But some residents still have doubts about proposal
State park officials last week said they have no plans for trails, parking lots or amenities on land they hope to acquire from Scenic Hudson near Lake Valhalla.
But Lake Valhalla residents continued to express concern that adding the parcel to a state park will allow their isolated, bucolic community to be overrun like Breakneck Ridge, which is about 3.5 mountainous miles away.
Some also warned that the plan could lead to a line of demarcation or fence across Lake Valhalla, a picturesque stretch of blue water surrounded by woods.
The discussion occurred Aug. 20 when the Philipstown Planning Board, via Zoom, continued a public hearing on Scenic Hudson’s proposal to divide about 765 acres of a 1,178-acre property it owns that borders Hudson Highlands State Park Preserve near the Putnam-Dutchess and Philipstown-Fishkill boundary.
Scenic Hudson intends to put 520.5 acres, known as Parcel A, under a conservation easement until the state can add it to the park system. A second portion, Parcel B, about 193.5 acres, which contains a picnic area, tennis courts and trails, would be transferred to a Lake Valhalla homeowner association under a conservation easement. The last piece, Parcel C, about 52 acres, with one or two homes, would be sold but likewise protected by a conservation easement. Lake Valhalla is in Parcels B and C.
If the state obtains the 520-acre tract, “besides the change of name in ownership, there’s not any other change we anticipate,” Evan Thompson, manager of the Hudson Highlands State Park, told the board. “We have no intention of opening up trailheads or parking lots.”
He noted the parcel contains established trails, which the state might upgrade “so we could get a vehicle up there. But it has nothing to do with public access. It has nothing to do with trails or bringing people from Breakneck. That has never been our plan.”
Thompson said the state has already been maintaining the trails on the site.
Linda Cooper, the regional state park director, concurred. “Our interests are open space and natural-resource protection,” she said. “This is a special property that we’re pleased to be able to protect in perpetuity.”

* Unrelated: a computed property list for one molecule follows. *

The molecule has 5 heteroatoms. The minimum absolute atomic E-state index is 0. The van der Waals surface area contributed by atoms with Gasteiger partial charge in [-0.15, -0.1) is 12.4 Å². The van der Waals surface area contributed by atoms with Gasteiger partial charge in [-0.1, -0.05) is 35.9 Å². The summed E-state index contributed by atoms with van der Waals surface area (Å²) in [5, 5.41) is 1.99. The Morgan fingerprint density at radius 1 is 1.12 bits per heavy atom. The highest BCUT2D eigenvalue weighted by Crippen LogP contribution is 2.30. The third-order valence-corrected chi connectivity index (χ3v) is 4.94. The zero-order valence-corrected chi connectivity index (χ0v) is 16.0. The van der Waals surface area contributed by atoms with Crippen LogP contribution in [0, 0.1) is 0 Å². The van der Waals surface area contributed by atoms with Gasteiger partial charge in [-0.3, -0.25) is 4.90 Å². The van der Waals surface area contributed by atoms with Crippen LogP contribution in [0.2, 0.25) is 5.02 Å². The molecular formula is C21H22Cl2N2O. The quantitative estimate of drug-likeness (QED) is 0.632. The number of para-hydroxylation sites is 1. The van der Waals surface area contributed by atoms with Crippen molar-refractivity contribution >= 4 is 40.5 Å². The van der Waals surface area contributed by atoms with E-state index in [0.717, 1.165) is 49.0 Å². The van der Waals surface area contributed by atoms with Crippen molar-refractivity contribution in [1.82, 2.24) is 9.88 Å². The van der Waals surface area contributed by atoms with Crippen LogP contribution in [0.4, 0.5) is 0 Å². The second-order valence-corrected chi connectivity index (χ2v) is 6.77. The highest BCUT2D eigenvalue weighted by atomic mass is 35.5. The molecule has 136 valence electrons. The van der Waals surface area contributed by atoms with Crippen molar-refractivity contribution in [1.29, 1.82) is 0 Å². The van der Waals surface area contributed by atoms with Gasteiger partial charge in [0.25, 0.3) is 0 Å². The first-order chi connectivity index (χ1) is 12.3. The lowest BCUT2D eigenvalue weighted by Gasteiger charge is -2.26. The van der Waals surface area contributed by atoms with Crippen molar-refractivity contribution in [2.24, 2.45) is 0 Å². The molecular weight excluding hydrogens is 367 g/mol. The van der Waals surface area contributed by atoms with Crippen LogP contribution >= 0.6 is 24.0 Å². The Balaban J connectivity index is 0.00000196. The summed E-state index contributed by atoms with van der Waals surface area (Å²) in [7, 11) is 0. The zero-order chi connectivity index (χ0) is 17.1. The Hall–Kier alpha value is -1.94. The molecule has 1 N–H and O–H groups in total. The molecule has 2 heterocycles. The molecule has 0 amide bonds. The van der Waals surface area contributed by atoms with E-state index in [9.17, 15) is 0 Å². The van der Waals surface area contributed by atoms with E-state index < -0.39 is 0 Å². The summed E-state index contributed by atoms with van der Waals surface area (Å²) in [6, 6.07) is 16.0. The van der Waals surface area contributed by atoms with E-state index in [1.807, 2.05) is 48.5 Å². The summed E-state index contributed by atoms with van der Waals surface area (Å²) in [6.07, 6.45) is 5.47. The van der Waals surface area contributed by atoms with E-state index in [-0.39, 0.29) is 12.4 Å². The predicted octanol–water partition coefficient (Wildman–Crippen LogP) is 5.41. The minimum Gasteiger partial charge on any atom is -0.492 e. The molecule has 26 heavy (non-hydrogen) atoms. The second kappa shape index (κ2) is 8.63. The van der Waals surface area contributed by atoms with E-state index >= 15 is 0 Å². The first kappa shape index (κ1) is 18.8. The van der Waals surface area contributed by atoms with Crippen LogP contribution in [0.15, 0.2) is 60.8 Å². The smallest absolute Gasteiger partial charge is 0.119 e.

Nat Prentice, who heads the town’s comprehensive plan update committee, said the Scenic Hudson plan aligns with the town’s vision.
Nancy Montgomery, a Lake Valhalla resident and former Town Board member who represents Philipstown on the Putnam County Legislature, also endorsed the plan, saying that “Lake Valhalla is a natural and cultural resource that has been under the threat of development” for more than 20 years and a high priority for preservation.
However, resident Dirk Geithner said that “all I can think about is what is going on at Breakneck,” which, he said, “is destroyed” by crowds. State ownership of Parcel A “could open this up” and leave Lake Valhalla, “a private community, possibly overrun with the mass public.”
Another resident, James Calimano, said that with different owners for Parcels B and C, he can foresee “a fence through the lake” itself. Scenic Hudson’s subdivision, he said, “has the greatest impact not only on the people who live up here on Lake Valhalla but on the people of Philipstown, suffering for what goes on, on Route 9D [at Breakneck]. We don’t need another 9D on this side” of the ridge “and we don’t want a fence through the lake.”
Pam Richardson, a Scenic Hudson representative, responded that under the subdivision, “there’s absolutely no fence proposed in the middle of the lake.” She said the goal is protecting “the incredible scenic and conservation values of this land” and that Scenic Hudson considers the state the best entity for ensuring that occurs.
The Planning Board closed the public hearing but will continue to review Scenic Hudson’s proposal.